Wednesday, May 31, 2006

I been workin' on the LambdaRail

What do Promontory, Utah and the fiber optic LambdaRail network have in common?

They're both about connecting people and commerce, technology and trade. They're both about vision, achievement and big ideas that change the world. But it goes even deeper than that.

Promontory's the spot where the first US Transcontinental Railroad was completed in 1869. The railroad right-of-way which started 137 years ago in northern Utah still impacts us today as Utah connects to National LambdaRail, an ultrahigh-speed fiber optic network for education and research.

Without the physical railroad to literally pave the way, the fiberoptic rail might have taken a much different pathway to Utah. Railroad rights-of-way are not only about tracks for trains, but routes and land for natural gas pipelines, electric power transmission lines and fiber-optic cable.

Until a few weeks ago, I didn't realize I had several personal connections to both the old rail and the new one.

Connection 1: As kid growing up in the sixties I always liked May. It's the month of my birth. It's the month that school gets out. And a hundred years earlier it was the time when the Union Pacific and the Central Pacific railroads met each other in my home state. I remember liking the subject as a kid, perhaps because I had my own electric trains, and certainly because I'd been to the historic spot for tailgate breakfast of bacon and eggs with my aunt, uncle and cousin.

Connection 2: Skip ahead 35 years to 2002. I'm working at the Utah Education Network which shares space with KUED,TV, KUER-FM and KUEN-TV at the Eccles Broadcast Center. Emmy-award winning producer Ken Verdoia produced the first-ever TV documentary about Promontory. I got a chance to do a few voice-over lines of historial narration for program.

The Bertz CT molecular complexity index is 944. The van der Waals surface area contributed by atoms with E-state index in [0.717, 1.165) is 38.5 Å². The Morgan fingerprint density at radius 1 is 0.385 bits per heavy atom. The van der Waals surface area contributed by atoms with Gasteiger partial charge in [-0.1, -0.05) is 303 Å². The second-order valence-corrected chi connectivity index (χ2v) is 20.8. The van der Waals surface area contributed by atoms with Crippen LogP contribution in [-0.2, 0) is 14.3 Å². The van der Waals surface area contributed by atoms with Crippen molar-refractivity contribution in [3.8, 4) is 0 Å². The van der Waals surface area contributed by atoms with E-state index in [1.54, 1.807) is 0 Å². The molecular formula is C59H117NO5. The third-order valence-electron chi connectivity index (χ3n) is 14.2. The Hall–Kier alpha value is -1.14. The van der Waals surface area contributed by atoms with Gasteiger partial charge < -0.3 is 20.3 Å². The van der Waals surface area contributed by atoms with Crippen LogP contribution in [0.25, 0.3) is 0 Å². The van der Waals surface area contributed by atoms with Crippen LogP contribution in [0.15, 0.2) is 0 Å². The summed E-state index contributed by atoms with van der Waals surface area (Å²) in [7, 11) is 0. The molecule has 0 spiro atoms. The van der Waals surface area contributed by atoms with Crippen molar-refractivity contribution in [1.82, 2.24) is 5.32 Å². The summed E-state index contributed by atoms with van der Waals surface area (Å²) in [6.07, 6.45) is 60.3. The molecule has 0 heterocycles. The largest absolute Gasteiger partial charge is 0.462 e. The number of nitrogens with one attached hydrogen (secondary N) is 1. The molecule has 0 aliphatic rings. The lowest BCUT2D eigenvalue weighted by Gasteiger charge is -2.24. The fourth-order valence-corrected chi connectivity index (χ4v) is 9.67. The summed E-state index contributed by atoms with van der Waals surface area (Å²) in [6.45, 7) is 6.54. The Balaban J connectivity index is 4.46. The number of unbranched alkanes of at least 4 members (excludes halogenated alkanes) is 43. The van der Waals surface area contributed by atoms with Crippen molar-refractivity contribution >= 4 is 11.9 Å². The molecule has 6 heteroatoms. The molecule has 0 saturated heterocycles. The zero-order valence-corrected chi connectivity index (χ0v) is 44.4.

Connection 3: Then just a few weeks ago, I got involved in writing a news release on LambdaRail's arrival in Utah thanks to UEN and the University of Utah. I sat in on an interview as the U of U's science writer, Lee Siegel talked to Steve Hess, the U's Associate VP for Info Technology. When Steve told Lee about the physical routing of the LambdaRail fiber, a chill went up spine, as I realized the train story of my childhood and the 21st century story I sought to tell were so tightly connected. Read more:

1 comment:

Bill said...

In 1969 I was working for KUTV, then on Social Hall Avenue along with the other TV stations, channel 4 and 5. As part of a live broadcast to commemorate the 100th anniversary, we rigged up some Morse code equipment to simulate what happened back then.

Originally the hammer and spike were set as contacts for the Morse code transmission so a series of dits went out for hammer hits. When the spike was driven, an operator sent "done" via Morse to the nation. We used a heathkit audio oscillator to simulate the code.

Morse code was a precursor to tcp/ip, and in fact has been called the tcp/ip of the Victorian age. Here is more information on that subject than you might have known or wanted to know.

Dit dah dit.

73